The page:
Nuclear Energy Institute
House Representatives Ask Trump to Fund Small Reactor Development

May 12, 2017

A group of 17 Republican members of the U.S. House of Representatives are urging President Trump to include sufficient support in its fiscal 2018 spending plan for advanced nuclear energy technology, and in particular for the U.S. Department of Energy's small modular reactor (SMR) program. The call to action was included in a letter sent to the president earlier this week.

As discussions to fill the blanks in the president's preliminary 2018 budget begin on Capitol Hill, the representatives' plea echoes the sentiment expressed by small reactor consortium SMR Start last week and by NEI President and Chief Executive Officer Maria Korsnick in her testimony before a House appropriations committee May 3.

NuScale Power's second SMR control room simulator was commissioned in Richland, Washington, on May 9. The company's first SMR plant is expected to begin operations by 2026. [Photo: NuScale]

The May 2 letter was signed by appropriations committee member Rep. Dan Newhouse (R-Wash.) and 16 other Republicans, including Reps. Michael McCaul (R-Texas), Pete Sessions (R-Texas) and Greg Walden (R-Ore.), who chair the House Homeland Security, Rules, and Energy and Commerce committees respectively.

Congress recently appropriated $95 million in fiscal 2017 to fund DOE's public-private cost-share SMR licensing technical support program to help accelerate the development of SMRs. However, it is not certain what the level of funding will be for fiscal 2018.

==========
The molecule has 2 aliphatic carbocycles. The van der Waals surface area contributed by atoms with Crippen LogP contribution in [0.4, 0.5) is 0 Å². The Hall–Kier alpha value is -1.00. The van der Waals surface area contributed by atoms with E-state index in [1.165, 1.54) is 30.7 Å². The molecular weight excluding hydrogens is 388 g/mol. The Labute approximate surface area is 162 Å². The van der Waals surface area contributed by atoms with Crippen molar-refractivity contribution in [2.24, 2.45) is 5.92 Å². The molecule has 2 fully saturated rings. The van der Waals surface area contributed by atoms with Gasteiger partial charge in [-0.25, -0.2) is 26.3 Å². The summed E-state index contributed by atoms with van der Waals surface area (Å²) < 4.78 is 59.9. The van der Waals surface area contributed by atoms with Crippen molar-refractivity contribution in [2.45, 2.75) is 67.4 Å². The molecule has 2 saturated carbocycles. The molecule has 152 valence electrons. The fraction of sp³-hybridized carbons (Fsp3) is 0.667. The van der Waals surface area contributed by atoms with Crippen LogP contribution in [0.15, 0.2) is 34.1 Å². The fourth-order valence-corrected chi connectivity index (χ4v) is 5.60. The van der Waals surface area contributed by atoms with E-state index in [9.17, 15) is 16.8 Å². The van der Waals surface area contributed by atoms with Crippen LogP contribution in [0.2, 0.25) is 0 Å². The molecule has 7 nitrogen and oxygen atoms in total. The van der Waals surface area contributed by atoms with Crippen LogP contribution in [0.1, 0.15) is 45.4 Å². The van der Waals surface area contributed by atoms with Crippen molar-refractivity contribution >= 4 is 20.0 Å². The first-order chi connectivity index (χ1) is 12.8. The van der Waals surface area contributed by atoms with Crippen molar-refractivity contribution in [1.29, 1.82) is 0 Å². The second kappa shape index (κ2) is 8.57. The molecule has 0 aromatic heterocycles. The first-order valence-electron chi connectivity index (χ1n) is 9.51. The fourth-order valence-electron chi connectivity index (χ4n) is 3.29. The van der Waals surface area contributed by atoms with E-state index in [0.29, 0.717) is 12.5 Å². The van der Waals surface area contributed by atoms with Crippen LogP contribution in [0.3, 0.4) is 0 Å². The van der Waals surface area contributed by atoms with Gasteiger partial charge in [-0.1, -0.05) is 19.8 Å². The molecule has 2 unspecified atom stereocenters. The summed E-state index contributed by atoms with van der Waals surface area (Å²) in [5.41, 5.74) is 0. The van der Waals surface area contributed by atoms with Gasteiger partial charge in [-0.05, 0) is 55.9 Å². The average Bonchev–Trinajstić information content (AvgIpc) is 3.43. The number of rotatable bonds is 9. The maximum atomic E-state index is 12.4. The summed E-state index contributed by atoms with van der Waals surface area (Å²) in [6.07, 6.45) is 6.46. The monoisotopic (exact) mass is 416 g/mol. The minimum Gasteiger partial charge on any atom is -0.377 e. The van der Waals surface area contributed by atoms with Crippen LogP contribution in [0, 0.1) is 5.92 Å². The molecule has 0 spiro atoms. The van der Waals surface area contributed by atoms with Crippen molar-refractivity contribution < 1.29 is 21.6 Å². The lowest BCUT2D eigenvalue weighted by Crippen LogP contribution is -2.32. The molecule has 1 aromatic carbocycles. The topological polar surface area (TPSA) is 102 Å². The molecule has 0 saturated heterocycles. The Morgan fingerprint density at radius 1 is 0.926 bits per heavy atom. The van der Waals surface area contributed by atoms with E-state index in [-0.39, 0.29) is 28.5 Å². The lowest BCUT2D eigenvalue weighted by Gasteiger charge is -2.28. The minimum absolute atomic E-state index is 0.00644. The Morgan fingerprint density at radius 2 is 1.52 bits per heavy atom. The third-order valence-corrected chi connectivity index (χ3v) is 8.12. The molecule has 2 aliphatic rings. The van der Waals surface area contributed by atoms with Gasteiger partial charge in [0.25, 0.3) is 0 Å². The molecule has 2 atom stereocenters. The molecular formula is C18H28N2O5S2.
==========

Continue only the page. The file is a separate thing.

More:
DOE plays a crucial role in supporting the development of SMR designs. In January, DOE proposed a four-year, $750 million SMR enterprise innovation program, with a goal to create new U.S. nuclear designs that "maintain U.S. leadership in nuclear technology, and serve as a valuable export to support domestic manufacturing jobs." The department has outlined specific SMR development activities in a report and letters to the House and Senate appropriations committees.

"Funding for the SMR program should be increased in fiscal 2018, to expand ongoing work to include development of advanced manufacturing methods and other technologies important to SMRs," said SMR Start spokesperson James Gaston.

The 17 congressional representatives urge the president in their letter to "help reestablish the United States as the world leader" in the development of advanced nuclear reactor technology and to recognize that other countries also are developing SMR concepts with the intention of dominating the international market.

"We know foreign nuclear programs are largely backed by their respective governments, and thus U.S. private sector nuclear technology development has a significant competitive disadvantage," the letter says.

Countries like Canada and the United Kingdom have expressed interest in U.S. small reactor technologies. Meanwhile, other countries including Argentina, China, Russia and South Korea are developing their own SMR designs, both for domestic use and export internationally.

The representatives ask the administration to recognize the value to national security of establishing the kind of long-term relationships that nuclear technology trade engenders.